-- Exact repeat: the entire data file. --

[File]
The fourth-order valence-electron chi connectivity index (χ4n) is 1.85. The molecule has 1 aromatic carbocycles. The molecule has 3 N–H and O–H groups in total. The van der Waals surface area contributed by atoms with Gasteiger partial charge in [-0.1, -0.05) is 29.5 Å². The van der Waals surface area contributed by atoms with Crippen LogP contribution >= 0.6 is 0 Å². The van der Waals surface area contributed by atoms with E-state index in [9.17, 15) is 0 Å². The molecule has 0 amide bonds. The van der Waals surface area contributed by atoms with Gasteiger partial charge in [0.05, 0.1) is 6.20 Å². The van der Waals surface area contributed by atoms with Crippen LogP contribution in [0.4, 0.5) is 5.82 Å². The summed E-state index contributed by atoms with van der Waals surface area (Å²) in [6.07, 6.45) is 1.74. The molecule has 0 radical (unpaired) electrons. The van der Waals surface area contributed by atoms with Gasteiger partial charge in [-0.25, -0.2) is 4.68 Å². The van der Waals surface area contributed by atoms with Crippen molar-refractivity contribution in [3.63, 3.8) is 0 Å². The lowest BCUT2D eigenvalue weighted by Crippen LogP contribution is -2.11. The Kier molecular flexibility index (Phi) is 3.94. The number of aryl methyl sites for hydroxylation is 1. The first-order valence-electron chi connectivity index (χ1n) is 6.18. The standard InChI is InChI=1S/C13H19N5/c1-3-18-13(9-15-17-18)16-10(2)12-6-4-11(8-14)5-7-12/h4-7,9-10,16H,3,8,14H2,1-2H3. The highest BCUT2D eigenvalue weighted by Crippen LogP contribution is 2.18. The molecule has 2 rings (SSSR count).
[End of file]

The fourth-order valence-electron chi connectivity index (χ4n) is 1.85. The molecule has 1 aromatic carbocycles. The molecule has 3 N–H and O–H groups in total. The van der Waals surface area contributed by atoms with Gasteiger partial charge in [-0.1, -0.05) is 29.5 Å². The van der Waals surface area contributed by atoms with Crippen LogP contribution >= 0.6 is 0 Å². The van der Waals surface area contributed by atoms with E-state index in [9.17, 15) is 0 Å². The molecule has 0 amide bonds. The van der Waals surface area contributed by atoms with Gasteiger partial charge in [0.05, 0.1) is 6.20 Å². The van der Waals surface area contributed by atoms with Crippen LogP contribution in [0.4, 0.5) is 5.82 Å². The summed E-state index contributed by atoms with van der Waals surface area (Å²) in [6.07, 6.45) is 1.74. The molecule has 0 radical (unpaired) electrons. The van der Waals surface area contributed by atoms with Gasteiger partial charge in [-0.25, -0.2) is 4.68 Å². The van der Waals surface area contributed by atoms with Crippen molar-refractivity contribution in [3.63, 3.8) is 0 Å². The lowest BCUT2D eigenvalue weighted by Crippen LogP contribution is -2.11. The Kier molecular flexibility index (Phi) is 3.94. The number of aryl methyl sites for hydroxylation is 1. The first-order valence-electron chi connectivity index (χ1n) is 6.18. The standard InChI is InChI=1S/C13H19N5/c1-3-18-13(9-15-17-18)16-10(2)12-6-4-11(8-14)5-7-12/h4-7,9-10,16H,3,8,14H2,1-2H3. The highest BCUT2D eigenvalue weighted by Crippen LogP contribution is 2.18. The molecule has 2 rings (SSSR count).